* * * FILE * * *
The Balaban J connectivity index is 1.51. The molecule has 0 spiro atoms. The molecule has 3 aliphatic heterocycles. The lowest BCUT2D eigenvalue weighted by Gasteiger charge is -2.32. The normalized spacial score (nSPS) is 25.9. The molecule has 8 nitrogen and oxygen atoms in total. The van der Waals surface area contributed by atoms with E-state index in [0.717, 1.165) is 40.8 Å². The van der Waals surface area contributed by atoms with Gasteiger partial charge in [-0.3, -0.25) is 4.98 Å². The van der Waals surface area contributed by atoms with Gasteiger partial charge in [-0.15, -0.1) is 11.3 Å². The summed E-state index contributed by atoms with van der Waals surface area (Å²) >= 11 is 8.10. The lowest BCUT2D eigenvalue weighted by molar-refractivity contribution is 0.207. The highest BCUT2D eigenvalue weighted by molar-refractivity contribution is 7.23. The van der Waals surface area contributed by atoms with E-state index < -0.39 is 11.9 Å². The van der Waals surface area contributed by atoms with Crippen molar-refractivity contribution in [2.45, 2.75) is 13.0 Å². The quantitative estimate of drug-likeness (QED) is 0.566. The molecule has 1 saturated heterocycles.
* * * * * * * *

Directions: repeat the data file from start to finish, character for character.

The Balaban J connectivity index is 1.51. The molecule has 0 spiro atoms. The molecule has 3 aliphatic heterocycles. The lowest BCUT2D eigenvalue weighted by Gasteiger charge is -2.32. The normalized spacial score (nSPS) is 25.9. The molecule has 8 nitrogen and oxygen atoms in total. The van der Waals surface area contributed by atoms with E-state index in [0.717, 1.165) is 40.8 Å². The van der Waals surface area contributed by atoms with Gasteiger partial charge in [-0.3, -0.25) is 4.98 Å². The van der Waals surface area contributed by atoms with Gasteiger partial charge in [-0.15, -0.1) is 11.3 Å². The summed E-state index contributed by atoms with van der Waals surface area (Å²) >= 11 is 8.10. The lowest BCUT2D eigenvalue weighted by molar-refractivity contribution is 0.207. The highest BCUT2D eigenvalue weighted by molar-refractivity contribution is 7.23. The van der Waals surface area contributed by atoms with E-state index < -0.39 is 11.9 Å². The van der Waals surface area contributed by atoms with Crippen molar-refractivity contribution in [2.45, 2.75) is 13.0 Å². The quantitative estimate of drug-likeness (QED) is 0.566. The molecule has 1 saturated heterocycles.